Strangers living under the same roof: The curious case of the disappearing family dinner

The nightly family dinner is fast becoming a rare occassion and no longer a daily routine. We are talking about that hearty meal parents and children enjoy after a hard day at the office or school, and catch up on the happenings of the day.  

These days, most of us end up hardly seeing other members of our family, let alone having a meal together. Blame it on our hectic lifestyles – parents leaving early and coming back late; children busy with school, after-school tuition and activities and when back at home, are mostly holed up in their own rooms, engaged on the computer or handphone.

The thing is, we know how unhealthy this way of life is. We know how important it is for a family to spend time to interact and bond with each other. And we don’t need research to remind us that a healthy family – where members talk and listen to each other, accept differences, keep in touch and be there for one another – is one that spends quality time together.

So, do you think your family lacks family time? Are you not seeing each other much, let alone spending enough time together? Does that bother you enough to want this situation to change?

Decide – Desire Change

No matter what research or studies have shown regarding the importance of family time, what matters is your personal conviction. So you know you should spend more time with your family and you know it is going to take some effort to make that happen. Just how badly do you want to change the current situation to actually do something about it?

Making that decision to desire change, is the all-important first step. Next is getting everyone on board. Impress upon each member of the family the importance and desirability to do this ‘project’. Make it a priority.

Plan – Make it Sustainable
Then, think of how you want to make it happen. You can’t leave spending time with each other to chance, like bumping into each other at the dining table or in front of the TV.  In fact, sitting in front of the living room TV is so yesterday. Think about it – with each of us watching the latest movie or Youtube video on our own mobile phone or tablet, the TV is no longer relevant! So how?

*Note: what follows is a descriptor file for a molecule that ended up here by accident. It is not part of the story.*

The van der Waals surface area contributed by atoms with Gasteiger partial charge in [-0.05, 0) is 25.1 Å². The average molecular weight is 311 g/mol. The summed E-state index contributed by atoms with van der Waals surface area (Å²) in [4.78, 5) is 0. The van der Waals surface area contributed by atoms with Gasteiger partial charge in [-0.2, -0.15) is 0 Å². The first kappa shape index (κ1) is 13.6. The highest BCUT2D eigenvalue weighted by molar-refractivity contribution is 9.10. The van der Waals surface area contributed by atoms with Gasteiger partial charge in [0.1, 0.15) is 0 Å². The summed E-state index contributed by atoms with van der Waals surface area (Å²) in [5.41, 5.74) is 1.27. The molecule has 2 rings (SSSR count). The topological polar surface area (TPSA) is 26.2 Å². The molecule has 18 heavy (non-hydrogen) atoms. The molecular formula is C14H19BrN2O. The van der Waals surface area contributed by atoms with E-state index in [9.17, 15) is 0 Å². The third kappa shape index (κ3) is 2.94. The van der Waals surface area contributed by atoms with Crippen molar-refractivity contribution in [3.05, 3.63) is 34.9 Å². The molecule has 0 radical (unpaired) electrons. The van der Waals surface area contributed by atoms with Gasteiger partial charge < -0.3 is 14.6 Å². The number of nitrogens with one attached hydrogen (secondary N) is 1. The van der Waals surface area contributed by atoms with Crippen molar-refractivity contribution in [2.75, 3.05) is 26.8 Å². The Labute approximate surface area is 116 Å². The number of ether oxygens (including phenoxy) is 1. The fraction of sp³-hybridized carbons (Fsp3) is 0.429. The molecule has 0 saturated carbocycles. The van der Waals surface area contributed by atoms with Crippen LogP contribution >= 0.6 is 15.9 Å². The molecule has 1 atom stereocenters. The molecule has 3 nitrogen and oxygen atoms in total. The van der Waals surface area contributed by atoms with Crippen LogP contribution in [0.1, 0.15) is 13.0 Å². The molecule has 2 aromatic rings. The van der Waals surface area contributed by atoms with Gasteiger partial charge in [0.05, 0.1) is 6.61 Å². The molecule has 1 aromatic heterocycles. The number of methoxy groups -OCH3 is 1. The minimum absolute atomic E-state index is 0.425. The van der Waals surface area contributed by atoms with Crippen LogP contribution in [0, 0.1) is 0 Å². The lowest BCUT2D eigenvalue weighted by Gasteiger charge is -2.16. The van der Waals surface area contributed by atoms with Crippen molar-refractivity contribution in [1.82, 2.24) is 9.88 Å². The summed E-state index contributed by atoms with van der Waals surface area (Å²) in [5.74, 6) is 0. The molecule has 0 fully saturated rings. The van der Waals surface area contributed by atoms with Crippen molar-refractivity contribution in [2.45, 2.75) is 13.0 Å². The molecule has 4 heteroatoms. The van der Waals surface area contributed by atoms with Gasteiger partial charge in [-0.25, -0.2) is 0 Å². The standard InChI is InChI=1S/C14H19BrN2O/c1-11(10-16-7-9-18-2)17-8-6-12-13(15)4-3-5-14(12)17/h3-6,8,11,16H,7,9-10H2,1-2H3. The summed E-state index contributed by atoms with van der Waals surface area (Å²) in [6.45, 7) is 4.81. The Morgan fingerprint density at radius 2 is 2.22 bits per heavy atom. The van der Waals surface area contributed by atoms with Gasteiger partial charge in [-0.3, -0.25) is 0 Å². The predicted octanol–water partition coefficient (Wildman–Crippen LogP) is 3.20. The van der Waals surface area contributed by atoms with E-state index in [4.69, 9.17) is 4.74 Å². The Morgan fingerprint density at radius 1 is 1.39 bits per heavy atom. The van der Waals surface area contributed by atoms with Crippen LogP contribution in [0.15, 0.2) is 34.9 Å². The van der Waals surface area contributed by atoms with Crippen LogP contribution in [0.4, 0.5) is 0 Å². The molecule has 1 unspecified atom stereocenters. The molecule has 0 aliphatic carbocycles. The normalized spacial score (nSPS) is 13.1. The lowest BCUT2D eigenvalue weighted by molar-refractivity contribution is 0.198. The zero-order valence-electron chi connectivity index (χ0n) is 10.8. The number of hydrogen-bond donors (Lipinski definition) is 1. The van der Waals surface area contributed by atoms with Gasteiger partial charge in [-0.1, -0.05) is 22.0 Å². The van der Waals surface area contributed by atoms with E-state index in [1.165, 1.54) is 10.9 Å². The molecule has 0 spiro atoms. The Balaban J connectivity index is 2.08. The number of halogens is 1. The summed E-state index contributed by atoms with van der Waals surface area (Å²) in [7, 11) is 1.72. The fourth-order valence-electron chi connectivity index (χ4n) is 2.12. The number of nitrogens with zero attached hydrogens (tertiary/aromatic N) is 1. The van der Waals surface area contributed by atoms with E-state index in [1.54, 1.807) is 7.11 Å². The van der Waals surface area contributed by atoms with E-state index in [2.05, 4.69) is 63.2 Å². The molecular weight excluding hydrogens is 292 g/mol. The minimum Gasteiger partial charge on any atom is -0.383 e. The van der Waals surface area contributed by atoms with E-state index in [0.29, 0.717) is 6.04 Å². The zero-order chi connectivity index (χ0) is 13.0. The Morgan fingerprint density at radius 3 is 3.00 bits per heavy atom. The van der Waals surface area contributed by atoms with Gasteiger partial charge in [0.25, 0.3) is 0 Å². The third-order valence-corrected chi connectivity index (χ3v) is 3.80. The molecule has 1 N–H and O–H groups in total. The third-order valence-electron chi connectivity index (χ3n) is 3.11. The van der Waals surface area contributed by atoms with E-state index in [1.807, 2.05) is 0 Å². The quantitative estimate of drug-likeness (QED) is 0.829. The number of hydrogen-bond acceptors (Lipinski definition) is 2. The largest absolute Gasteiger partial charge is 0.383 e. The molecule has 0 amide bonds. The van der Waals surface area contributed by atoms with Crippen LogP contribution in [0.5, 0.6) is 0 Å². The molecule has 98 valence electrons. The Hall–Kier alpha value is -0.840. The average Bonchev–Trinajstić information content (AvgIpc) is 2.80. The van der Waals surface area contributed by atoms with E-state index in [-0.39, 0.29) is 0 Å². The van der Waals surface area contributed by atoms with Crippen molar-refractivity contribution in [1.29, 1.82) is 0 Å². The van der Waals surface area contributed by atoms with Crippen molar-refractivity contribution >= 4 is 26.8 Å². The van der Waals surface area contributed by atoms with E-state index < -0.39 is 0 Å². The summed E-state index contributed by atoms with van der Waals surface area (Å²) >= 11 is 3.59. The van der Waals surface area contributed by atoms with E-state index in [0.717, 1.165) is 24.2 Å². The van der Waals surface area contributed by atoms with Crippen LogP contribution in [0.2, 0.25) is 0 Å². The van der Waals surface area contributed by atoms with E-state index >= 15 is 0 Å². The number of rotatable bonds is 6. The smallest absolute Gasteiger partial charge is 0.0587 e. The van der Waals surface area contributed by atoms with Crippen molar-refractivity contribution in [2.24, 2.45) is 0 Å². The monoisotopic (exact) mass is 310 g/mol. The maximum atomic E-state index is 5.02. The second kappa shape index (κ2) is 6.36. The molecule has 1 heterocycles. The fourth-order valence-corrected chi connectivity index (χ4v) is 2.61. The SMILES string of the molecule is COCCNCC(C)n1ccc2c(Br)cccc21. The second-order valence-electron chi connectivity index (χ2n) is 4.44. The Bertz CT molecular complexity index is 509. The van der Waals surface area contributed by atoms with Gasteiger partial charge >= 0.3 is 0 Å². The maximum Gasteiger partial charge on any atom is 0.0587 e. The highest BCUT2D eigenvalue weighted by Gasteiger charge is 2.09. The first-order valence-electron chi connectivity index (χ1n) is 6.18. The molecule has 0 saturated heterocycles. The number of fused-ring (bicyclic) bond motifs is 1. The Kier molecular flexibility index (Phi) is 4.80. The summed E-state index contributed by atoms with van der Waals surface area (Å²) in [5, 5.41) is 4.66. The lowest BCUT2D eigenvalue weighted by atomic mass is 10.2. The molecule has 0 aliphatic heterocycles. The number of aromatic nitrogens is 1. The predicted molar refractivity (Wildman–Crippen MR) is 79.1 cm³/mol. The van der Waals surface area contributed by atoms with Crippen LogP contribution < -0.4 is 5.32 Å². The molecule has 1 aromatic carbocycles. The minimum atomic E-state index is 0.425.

As cold and as improbable as it may sound, you need to schedule your time to allow for the family to meet. Like making an appointment. Believe it or not, that ”appointment” is necessary in this day and age, to get everyone to do something together. How about making a point to have one meal a day, together? Having dinner at a time when everyone should be home is a good start. Put that phone away. Make that dinner time an opportunity to sit down for say, 30 minutes, to just eat and talk. Ask each other about their day at the office or school. Listen to them and take a interest in what is shared.  

When it comes to successful planning, sustainability is key. Make your plan easily achievable in order for it to be sustainable. Start small. No point in having grand, ambitious plans which work for 2 weeks then die a natural death.

Commit – Stick to it

As it is with things that really matter, family time is also about quality, not quantity. So start small but go big on the commitment. If every member of the family sees the value of, and commits to, that one meal a day together, then success is in your hand. And success will breed more success.

When you start to talk and get interested in each other’s lives, you’ll find that you have more to talk about. The more you chat, the more you have to say to each other. Then extend that dinner to having more activities together. Schedule a movie night. Watch the latest Netflix offering with your teenager. Try to participate in what they enjoy just to know more about their interest and latest trends, to “enter their world”. With younger children, there are even more opportunities to spend time playing together. Choose activities to cater to all interests and let everyone come up with ideas as to what you can do as a family. If you live in a residential area with clubhouse facilities, playgrounds and parks, then your family can enjoy spending quality time, just outside your front door. 

Family time is the best time to inculcate family traditions and values in a non-rebuking way. Correcting your children and showing them your values while doing a project, or playing a team game together is more effective. They will see the value of team work, listening to everyone’s opinion, fair sharing of work, helping each other, having fun, laughing at one’s own mistake, witnessing the respect parents have for each other, etc. … children learn best from example.

Actually, there are many ways we can spend family time and it is not that we are short of ideas. It is more about realising how crucial it is to spend time together before each child grows up and go his or her own way. The bond that you create now will last a lifetime. It is what will keep your family together through thick and thin.